# $R$ is Noetherian/Artinian iff $I$ and $R/I$ are

Let $R$ be any (i.e. not necessarily commutative or unital) associative ring, and let $I$ be a (two sided) ideal of $R$. Hence $I$ is a (nonunital) ring.

How can I prove: $R$ is a Noetherian/Artinian ring iff $I$ and $R/I$ are N/A rings?

We know (Atiyah & MacDonald, p.75, prp.6.3, the proof is the same for the noncommutative nonunital case) that if $0\rightarrow M'\rightarrow M \rightarrow M'' \rightarrow 0$ is an exact sequence of left $R$-modules, then $M$ is N/A iff $M'$ and $M''$ are N/A.

We have an exact sequence $0\rightarrow I\rightarrow R \rightarrow R/I \rightarrow 0$ of left $R$-modules, so $R$ is N/A iff $I$ and $R/I$ are N/A as $R$-modules. Now, since every $R$-submodule of $R/I$ is a $R/I$-submodule of $R/I$, and vice versa, we know that $R/I$ is N/A as a $R$-module iff it is such as an $R/I$-module, i.e. as a ring.

How can I prove that $I$ is N/A as a $R$-module iff it is such as an $I$-module?

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One thing that could scare people is the fact that you are dealing with a non-unital ring. Could you please give some background on why you need $I$ to be a Noetherian/Artinian ring instead of just a Noetherian/Artinian $R$-module? – M Turgeon Feb 13 '12 at 21:29
Well, I'm writing my notes, and since I've already proved that for any $R$-module $M$ with a submodule $N$, we have: $M$ is N/A iff $N$ and $M/N$ are N/A, I also wanted to prove the same for rings. I would be surprised if this did not hold. But for rings, we need an ideal to make a quotient ring $R/I$, and ideals are always nonunital rings (unless $I=R$), hence my attempt. Basically, I was reading a book on Commutative Algebra (Atiyah & MaDonald), and the asymmetry between the ring and module version of this proposition bugged me, so I wanted to fix it, by proving a more general statement. – Leon Feb 13 '12 at 21:40
I thought there should be some fairly easy argument, that I'm too clumsy to notice, but more experienced ring theorists would see right away. Actually, in general, the asymmetry bugs me: (1) if one wants to make a quotient group, one needs a normal subgroup, which is a subgroup; (2) if one wants to make a quotient module, one simply needs a submodule; (3) if one wants to make a quotient ring, one needs an ideal, which is not a subring! By modifying the definition of a ring (i.e. not requiring it to have a $1$), there is no such asymmetry anymore. – Leon Feb 13 '12 at 21:42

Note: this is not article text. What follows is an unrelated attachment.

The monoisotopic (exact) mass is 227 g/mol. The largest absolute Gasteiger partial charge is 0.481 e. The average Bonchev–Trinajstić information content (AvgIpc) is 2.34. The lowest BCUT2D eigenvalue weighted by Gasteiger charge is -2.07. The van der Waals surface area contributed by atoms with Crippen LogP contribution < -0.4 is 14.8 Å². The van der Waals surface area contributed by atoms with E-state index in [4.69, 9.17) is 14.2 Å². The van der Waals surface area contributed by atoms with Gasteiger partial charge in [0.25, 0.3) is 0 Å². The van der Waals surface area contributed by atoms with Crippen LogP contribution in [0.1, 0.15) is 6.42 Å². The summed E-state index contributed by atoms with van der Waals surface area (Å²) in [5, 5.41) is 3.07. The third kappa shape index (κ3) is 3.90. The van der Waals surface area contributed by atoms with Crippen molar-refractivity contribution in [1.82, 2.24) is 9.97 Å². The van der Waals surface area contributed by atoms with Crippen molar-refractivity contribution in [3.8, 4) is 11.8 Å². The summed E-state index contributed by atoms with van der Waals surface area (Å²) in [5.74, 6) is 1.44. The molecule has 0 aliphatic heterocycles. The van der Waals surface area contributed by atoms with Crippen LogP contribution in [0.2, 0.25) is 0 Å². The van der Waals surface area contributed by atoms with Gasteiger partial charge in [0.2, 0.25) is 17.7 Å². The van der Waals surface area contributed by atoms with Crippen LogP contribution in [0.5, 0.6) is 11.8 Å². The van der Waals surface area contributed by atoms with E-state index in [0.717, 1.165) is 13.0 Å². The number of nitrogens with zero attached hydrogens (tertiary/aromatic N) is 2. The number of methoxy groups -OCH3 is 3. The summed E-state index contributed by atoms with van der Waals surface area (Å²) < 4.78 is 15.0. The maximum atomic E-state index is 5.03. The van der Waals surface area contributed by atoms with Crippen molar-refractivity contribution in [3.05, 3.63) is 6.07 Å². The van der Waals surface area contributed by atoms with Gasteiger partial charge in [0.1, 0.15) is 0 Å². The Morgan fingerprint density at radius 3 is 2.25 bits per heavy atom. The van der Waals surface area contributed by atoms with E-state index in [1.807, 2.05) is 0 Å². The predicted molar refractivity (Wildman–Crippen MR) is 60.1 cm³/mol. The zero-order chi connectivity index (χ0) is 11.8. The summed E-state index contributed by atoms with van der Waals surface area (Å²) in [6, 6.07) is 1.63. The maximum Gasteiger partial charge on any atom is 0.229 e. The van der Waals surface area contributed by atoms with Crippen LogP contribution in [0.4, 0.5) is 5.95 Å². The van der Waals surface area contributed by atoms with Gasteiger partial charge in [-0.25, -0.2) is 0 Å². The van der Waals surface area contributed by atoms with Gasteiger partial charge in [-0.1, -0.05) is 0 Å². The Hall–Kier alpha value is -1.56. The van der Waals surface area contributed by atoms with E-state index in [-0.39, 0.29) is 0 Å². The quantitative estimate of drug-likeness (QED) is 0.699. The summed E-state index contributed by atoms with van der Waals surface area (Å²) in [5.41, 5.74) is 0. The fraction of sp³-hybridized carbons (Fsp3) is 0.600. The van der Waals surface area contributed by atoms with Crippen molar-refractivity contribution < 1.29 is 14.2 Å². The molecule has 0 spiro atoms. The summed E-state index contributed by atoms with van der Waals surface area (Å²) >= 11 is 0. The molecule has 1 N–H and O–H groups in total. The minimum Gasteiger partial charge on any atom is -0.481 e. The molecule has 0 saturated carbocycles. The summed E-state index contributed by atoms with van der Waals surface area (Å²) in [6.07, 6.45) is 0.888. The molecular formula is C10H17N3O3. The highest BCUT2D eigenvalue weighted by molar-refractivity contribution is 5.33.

@Leon: And to make a quotient of a semigroup, you need... Actually, in all instances, what you "really" need is a congruence. It just so happens that in groups, congruences can be "coded" by subgroups. – Arturo Magidin Feb 13 '12 at 21:51
Now I'll try to reply to your comment starting with "I thought there should be...". It seems to me the natural generalization of A-M's argument is the situation where $$0\to A\to B\to C\to0$$ is an exact sequence in a given abelian category. Symmetry is restored: the quotient by an object by a sub-object is an object. – Pierre-Yves Gaillard Feb 14 '12 at 16:05

What you claim isn't true. Consider the ring $R=\mathbb{R}^{\mathbb{N}}$ of sequences of real numbers, with component-wise operations. This ring isn't Artinian, since the ideals $$I_n=\{(a_i)_i\in R;\forall i\leq n\colon a_i=0\}$$ form a descending chain which doesn't stabilize. It also isn't Noetherian, since the ascending chain of ideals $$J_n=\{(a_i)_i)\in R;\forall i\geq n\colon a_i=0\}$$ also doesn't stabilize.
Now consider the ideal $J_1$. It is a field, since it is isomorphic as a ring to the reals, and is as such both Noetherian and Artinian.
Umm, how is this a counterexample? We have: $R$ isn't N/A, $I:=J_2$ is N/A, $R/I$ isn't N/A. – Leon Feb 13 '12 at 22:29
Oh, ok. +1 for the idea. It certainly is interesting that a nonunital ring $\mathbb{Q}\times2\mathbb{Z}$ can have a unital subring (a field) which is an ideal: $\mathbb{Q}\times0$. – Leon Feb 13 '12 at 23:28
If $R$ is any ring, with or without unity, then constructing the Dorroh extension of $R$ (underlying set $R\times\mathbb{Z}$, coordinate-wise addition, multiplication $(r,n)(s,m) = (rs + ns+mr, nm)$ gives you a ring that has $R\times\{0\}$ as an ideal; and the set of elements $(r,n)$ with $r\in R$ and $n\in k\mathbb{Z}$ (for any $k$) is a subring (in fact, an ideal). – Arturo Magidin Feb 14 '12 at 6:12